By John Blake, CNN
(CNN) - When he was boy growing up in rural Arkansas, James Cone would often stand at his window at night, looking for a sign that his father was still alive.
Cone had reason to worry. He lived in a small, segregated town in the age of Jim Crow. And his father, Charlie Cone, was a marked man.
Charlie Cone wouldn’t answer to any white man who called him “boy.”
A crowd gathers in Marion, Indiana, in 1930 to witness a lynching. This photograph inspired the poem and song “Strange Fruit.”
Once, when he was warned that a lynch mob was coming to run him out of his home, he grabbed a shotgun and waited, saying, “Let them come, because some of them will die with me.”
James Cone knew the risks his father took. So when his father didn’t come home at his usual time in the evenings, he’d stand sentry, looking for the lights from his father’s pickup truck.
“I had heard too much about white people killing black people,” Cone recalled. “When my father would finally make it home safely, I would run and jump into his arms, happy as I could be.”
Cone takes on a theological giant
Cone left his hometown of Bearden, Arkansas, and became one of the world’s most influential theologians. But the memories of his father and lynch mobs never left him. Those memories shaped his controversial theology, and they saturate his recent memoir, “The Cross and the Lynching Tree.”
Cone, who once called himself “the angriest theologian in America,” is still angry. His book is not just a memoir of growing up in the Jim Crow era; it’s a blistering takedown of white churches, and one of America’s greatest theologians, Reinhold Niebuhr - a colossal figure often cited by the Rev. Martin Luther King Jr.
Today, Niebuhr’s importance is acknowledged by both liberal and conservative Christian leaders. President Obama once called him one of his favorite philosophers. Niebuhr, the author of classics such as “The Irony of American History,” died in 1971 after a lifetime of political activism.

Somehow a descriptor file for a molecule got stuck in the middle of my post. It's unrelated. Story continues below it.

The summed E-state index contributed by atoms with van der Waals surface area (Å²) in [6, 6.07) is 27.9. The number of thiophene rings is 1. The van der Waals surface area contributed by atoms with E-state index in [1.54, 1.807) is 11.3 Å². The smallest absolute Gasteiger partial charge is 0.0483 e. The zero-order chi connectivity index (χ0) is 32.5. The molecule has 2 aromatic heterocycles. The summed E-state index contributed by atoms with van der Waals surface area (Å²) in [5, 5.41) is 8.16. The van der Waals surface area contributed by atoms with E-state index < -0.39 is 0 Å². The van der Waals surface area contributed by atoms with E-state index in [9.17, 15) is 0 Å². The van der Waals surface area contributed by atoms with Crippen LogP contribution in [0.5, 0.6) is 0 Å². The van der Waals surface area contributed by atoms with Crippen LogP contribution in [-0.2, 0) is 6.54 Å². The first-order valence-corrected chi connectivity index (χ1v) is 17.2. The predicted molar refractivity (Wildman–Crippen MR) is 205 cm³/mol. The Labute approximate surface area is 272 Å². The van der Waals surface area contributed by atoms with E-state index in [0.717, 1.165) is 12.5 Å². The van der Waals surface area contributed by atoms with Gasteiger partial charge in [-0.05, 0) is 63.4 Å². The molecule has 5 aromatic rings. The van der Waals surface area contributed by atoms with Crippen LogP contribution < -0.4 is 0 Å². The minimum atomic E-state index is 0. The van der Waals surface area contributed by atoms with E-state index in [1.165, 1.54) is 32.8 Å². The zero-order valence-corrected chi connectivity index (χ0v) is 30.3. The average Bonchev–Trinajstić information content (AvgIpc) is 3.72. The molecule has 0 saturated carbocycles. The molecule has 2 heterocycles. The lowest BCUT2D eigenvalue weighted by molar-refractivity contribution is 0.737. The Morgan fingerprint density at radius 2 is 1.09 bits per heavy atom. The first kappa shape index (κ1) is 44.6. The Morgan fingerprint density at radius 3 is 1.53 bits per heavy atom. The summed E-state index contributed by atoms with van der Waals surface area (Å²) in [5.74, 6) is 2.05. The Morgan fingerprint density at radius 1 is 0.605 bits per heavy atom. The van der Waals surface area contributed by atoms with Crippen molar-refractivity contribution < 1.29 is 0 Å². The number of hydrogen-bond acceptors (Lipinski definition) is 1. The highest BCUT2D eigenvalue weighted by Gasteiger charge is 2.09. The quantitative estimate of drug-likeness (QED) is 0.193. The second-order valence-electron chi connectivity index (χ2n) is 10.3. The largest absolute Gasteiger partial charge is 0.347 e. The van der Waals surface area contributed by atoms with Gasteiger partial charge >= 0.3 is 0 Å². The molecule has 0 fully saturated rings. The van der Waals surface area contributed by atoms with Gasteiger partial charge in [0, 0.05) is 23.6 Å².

Cone, however, said neither Niebuhr nor any other famous white pastor at the time spoke out against the most brutal manifestation of white racism in the 20th century America: lynching.
Between 1880 and 1940, Cone says, an estimated 5,000 black men and women were lynched. Their murders were often treated as festive affairs. Women and children cut off the ears of lynching victims as souvenirs. People mailed postcards of lynchings. One postcard of a charred lynching victim read, “This is the barbeque we had last night.”
But Niebuhr said nothing about lynching, little about segregation, and once turned down King’s request to sign a petition calling on the president to protect black children integrating Southern schools, Cone said.
Niebuhr’s decision not to speak out against lynching encouraged other white theologians and ministers to follow suit, Cone said, because Niebuhr was considered the nation’s greatest theologian.
“White theologians didn’t say anything about lynching,” Cone said from his office at Union Theological Seminary in New York, where he teaches a course on Niebuhr. “I tried to find a white theologian who addressed it in a sustained way. No one did it.”
Cone’s criticism of Niebuhr baffles at least one well-known Niebuhr scholar. Charles Lemert, author of “Why Niebuhr Matters,” said King often cited Niebuhr as an inspiration. He said he’d never heard that Niebuhr rejected a petition request from King. “It would be so remote from everything the man was.”
Lemert said Niebuhr had established a long record of speaking out against racism, beginning when he became a pastor in Detroit. Niebuhr may not have spoken out against lynching and other forms of racism later on because of another reason, Lemert said.
“He had a debilitating stroke in 1951,” Lemert said. “By the time the civil rights movement was full blown, he was retired and getting ill.”
Why Cone is angry
Cone has spent much of his career condemning the white church for saying little about slavery or racial justice. Yet his pugnacious reputation doesn’t jibe with his appearance. He is a slight man with a boyish face, cinnamon complexion and dimples. He has a high-pitched voice that drips with the Southern inflections of his native Arkansas.
Cone first gained attention in 1969 with the release of “Black Theology and Black Power,” a book he wrote after urban race riots and King’s assassination.
That book took theology out of academia and placed it on the still-smoldering streets. He became known as the father of “black liberation theology.” He said God was black (he meant it figuratively) because God was closest to those who were oppressed and despised - black people in America.
Cone blended the racial pride of the black power movement with an emphasis on social justice that had been a part of the black church since enslaved Africans first read the Bible. Jesus' primary message, he said, wasn't about getting people to heaven, but liberating people here and now from oppression - racial, economic and spiritual.